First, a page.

Many people lament the current state of the games being developed:
“There’s too many games, that are not really games.”
“Games are too easy today.”
To me, none of this is a problem. It simply goes to show that there’s an increasing diversity in the games being made and the people playing them.
This is a good thing. In fact, I’ve already written about my love for diversity in games:
All of this is to say, that if you think the term “game” refers to a homogenous field, you should probably look a bit closer.
Games are not just about shooting or sneaking or walking or jumping or solving puzzles or driving cars or even overcoming challenges.
Games can make us smile and laugh, they can make us feel fear or hope, they can make us feel small or invincible, they can make us question what we take for granted or they can, when they’re really good, make us think about what it means to be human.
Games are simply experiences, that can be about anything, that can come in any shape and size, and if we prove unable to ever come up with one label, that catches what all games has in common, that’s not a problem at all.
No, it’s actually a testament to why I love games in the first place.
Now I just finished Monument Valley, and it made me think again about some of these discussions.
There are games that lean more on giving you interesting play mechanics and challenging you to master them in order to overcome some sort of challenge, and there are games that lean more on the side of giving you an experience. You get rare cases where the line is straddled fairly evenly, but for the most part, games are going to do one of those things very well and give less attention to the other. Both types have their fans, and many gamers love both, but when a game comes along that strongly favors one type and does it well, you often see confusion from the opposite camp. I say this because even though I expect it to get a lot of well-deserved praise, a lot of people aren’t going to like Monument Valley very much.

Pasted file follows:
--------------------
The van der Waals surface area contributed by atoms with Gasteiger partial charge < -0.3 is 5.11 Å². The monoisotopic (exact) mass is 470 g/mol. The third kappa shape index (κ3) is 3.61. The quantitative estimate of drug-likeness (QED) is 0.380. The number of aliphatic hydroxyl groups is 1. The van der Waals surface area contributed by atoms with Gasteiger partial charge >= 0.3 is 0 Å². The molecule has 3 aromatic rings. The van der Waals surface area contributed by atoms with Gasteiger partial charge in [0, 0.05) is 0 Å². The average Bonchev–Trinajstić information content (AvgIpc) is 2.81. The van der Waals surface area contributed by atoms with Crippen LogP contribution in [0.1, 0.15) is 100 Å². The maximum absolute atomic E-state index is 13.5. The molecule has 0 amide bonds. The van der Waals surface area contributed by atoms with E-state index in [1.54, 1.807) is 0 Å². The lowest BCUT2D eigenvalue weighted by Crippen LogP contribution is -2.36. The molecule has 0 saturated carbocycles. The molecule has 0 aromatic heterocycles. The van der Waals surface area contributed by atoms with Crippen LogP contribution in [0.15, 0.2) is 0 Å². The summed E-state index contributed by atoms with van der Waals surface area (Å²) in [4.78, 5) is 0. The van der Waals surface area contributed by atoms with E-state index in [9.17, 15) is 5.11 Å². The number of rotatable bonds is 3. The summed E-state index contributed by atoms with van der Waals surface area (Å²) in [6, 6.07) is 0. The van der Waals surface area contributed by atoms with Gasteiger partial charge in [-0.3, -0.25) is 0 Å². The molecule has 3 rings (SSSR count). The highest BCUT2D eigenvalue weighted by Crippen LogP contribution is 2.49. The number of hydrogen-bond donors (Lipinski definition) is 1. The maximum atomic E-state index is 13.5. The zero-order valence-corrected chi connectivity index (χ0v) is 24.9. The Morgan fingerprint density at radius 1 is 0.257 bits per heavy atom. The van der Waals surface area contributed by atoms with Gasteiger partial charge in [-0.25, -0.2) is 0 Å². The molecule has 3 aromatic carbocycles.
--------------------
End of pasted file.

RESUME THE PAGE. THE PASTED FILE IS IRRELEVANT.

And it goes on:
Monument Valley is a fairly short game, and while there’s definitely more game-like features (e.g. challenges & puzzles) in MV than, say, Dear Esther, a huge part of my fascination still has to do with “just being there”.
The first thing that struck me was how absolutely gorgeous the game is, and how the combination of aesthetics create an atmosphere so dense, that sometimes I just stopped playing altogether to take it all in.
Ken Wong, designer of MV, talks a bit more about sources of inspiration:
“Escher is just an easy way to explain the game to people, there are so many other bits and pieces that inspire the game. Windowsill, a game by Vectorpark was a big influence. We talk about Fez, Portal, Sword & Sworcery and Ico a lot too. The aesthetics of the game have been informed by everything from bonsai plants and poster design, to arabic calligraphy and Tarsem’s film The Fall.”
With a direct connection to Escher, the primary challenge in MV lies in figuring out the quirky and impossible (but very consistent) spatial logic. Most levels are very straightforward, but an occasional one had me experimenting for a bit before moving forward.
Sometimes, solving the puzzles sent me straight back to just absorbing the atmosphere, watching how the turn of a lever made the world change in beautiful ways.
As a whole, Monument Valley may not be the most gamey or challenging of games, but who cares?
Well, many people do, and that’s just fine.
This game or any game can’t be all things to all people at all times. To me, it was simply a wonderful, condensed and completely captivating experience of exploring a beautiful universe with an intriguing spatiality.